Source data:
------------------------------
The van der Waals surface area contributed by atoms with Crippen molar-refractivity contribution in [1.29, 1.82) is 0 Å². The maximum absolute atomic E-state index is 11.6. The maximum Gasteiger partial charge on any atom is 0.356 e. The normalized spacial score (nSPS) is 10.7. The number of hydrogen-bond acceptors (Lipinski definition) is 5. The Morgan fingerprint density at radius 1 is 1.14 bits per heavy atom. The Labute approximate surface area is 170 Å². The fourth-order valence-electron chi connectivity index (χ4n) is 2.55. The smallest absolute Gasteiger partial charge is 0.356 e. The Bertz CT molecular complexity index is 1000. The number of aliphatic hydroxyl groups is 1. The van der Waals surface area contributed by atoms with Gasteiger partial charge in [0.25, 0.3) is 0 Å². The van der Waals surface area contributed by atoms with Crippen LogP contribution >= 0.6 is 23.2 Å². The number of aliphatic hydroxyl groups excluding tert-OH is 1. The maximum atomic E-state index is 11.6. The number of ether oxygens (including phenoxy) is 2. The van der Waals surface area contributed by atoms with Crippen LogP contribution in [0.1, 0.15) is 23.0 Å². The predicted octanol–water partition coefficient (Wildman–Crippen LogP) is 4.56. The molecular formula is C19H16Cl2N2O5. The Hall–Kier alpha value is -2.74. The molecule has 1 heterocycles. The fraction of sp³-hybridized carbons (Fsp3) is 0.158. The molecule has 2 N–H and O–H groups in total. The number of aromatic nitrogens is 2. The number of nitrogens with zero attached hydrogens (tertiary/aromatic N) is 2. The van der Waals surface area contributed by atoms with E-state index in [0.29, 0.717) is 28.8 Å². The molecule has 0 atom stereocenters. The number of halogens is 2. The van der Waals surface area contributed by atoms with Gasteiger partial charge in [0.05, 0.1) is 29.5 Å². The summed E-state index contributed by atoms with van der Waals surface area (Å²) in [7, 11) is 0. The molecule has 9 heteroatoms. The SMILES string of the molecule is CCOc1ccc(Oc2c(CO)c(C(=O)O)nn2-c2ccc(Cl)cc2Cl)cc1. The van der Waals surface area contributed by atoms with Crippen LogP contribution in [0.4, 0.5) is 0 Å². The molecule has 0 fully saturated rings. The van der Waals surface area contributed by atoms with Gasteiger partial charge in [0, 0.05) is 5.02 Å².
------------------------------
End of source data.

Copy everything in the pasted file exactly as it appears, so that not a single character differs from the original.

The van der Waals surface area contributed by atoms with Crippen molar-refractivity contribution in [1.29, 1.82) is 0 Å². The maximum absolute atomic E-state index is 11.6. The maximum Gasteiger partial charge on any atom is 0.356 e. The normalized spacial score (nSPS) is 10.7. The number of hydrogen-bond acceptors (Lipinski definition) is 5. The Morgan fingerprint density at radius 1 is 1.14 bits per heavy atom. The Labute approximate surface area is 170 Å². The fourth-order valence-electron chi connectivity index (χ4n) is 2.55. The smallest absolute Gasteiger partial charge is 0.356 e. The Bertz CT molecular complexity index is 1000. The number of aliphatic hydroxyl groups is 1. The van der Waals surface area contributed by atoms with Gasteiger partial charge in [0.25, 0.3) is 0 Å². The van der Waals surface area contributed by atoms with Crippen LogP contribution >= 0.6 is 23.2 Å². The number of aliphatic hydroxyl groups excluding tert-OH is 1. The maximum atomic E-state index is 11.6. The number of ether oxygens (including phenoxy) is 2. The van der Waals surface area contributed by atoms with Crippen LogP contribution in [0.1, 0.15) is 23.0 Å². The predicted octanol–water partition coefficient (Wildman–Crippen LogP) is 4.56. The molecular formula is C19H16Cl2N2O5. The Hall–Kier alpha value is -2.74. The molecule has 1 heterocycles. The fraction of sp³-hybridized carbons (Fsp3) is 0.158. The molecule has 2 N–H and O–H groups in total. The number of aromatic nitrogens is 2. The number of nitrogens with zero attached hydrogens (tertiary/aromatic N) is 2. The van der Waals surface area contributed by atoms with E-state index in [0.29, 0.717) is 28.8 Å². The molecule has 0 atom stereocenters. The number of halogens is 2. The van der Waals surface area contributed by atoms with Gasteiger partial charge in [0.05, 0.1) is 29.5 Å². The summed E-state index contributed by atoms with van der Waals surface area (Å²) in [7, 11) is 0. The molecule has 9 heteroatoms. The SMILES string of the molecule is CCOc1ccc(Oc2c(CO)c(C(=O)O)nn2-c2ccc(Cl)cc2Cl)cc1. The van der Waals surface area contributed by atoms with Crippen LogP contribution in [0.4, 0.5) is 0 Å². The molecule has 0 fully saturated rings. The van der Waals surface area contributed by atoms with Gasteiger partial charge in [0, 0.05) is 5.02 Å².